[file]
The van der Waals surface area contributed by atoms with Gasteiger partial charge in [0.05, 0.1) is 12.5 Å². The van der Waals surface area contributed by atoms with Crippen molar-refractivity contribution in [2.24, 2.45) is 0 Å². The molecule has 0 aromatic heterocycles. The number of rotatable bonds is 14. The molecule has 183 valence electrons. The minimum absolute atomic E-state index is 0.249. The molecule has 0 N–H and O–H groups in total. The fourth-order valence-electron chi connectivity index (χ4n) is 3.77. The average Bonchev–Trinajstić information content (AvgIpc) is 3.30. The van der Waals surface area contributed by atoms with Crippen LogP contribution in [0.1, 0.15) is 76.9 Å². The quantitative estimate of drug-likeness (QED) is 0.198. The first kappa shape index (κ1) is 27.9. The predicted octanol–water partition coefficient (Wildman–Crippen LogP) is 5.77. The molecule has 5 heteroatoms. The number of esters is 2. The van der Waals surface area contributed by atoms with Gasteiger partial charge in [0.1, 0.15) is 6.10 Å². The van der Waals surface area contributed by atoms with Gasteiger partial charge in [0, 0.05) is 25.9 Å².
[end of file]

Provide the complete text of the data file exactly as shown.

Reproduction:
The van der Waals surface area contributed by atoms with Gasteiger partial charge in [0.05, 0.1) is 12.5 Å². The van der Waals surface area contributed by atoms with Crippen molar-refractivity contribution in [2.24, 2.45) is 0 Å². The molecule has 0 aromatic heterocycles. The number of rotatable bonds is 14. The molecule has 183 valence electrons. The minimum absolute atomic E-state index is 0.249. The molecule has 0 N–H and O–H groups in total. The fourth-order valence-electron chi connectivity index (χ4n) is 3.77. The average Bonchev–Trinajstić information content (AvgIpc) is 3.30. The van der Waals surface area contributed by atoms with Crippen LogP contribution in [0.1, 0.15) is 76.9 Å². The quantitative estimate of drug-likeness (QED) is 0.198. The first kappa shape index (κ1) is 27.9. The predicted octanol–water partition coefficient (Wildman–Crippen LogP) is 5.77. The molecule has 5 heteroatoms. The number of esters is 2. The van der Waals surface area contributed by atoms with Gasteiger partial charge in [0.1, 0.15) is 6.10 Å². The van der Waals surface area contributed by atoms with Gasteiger partial charge in [0, 0.05) is 25.9 Å².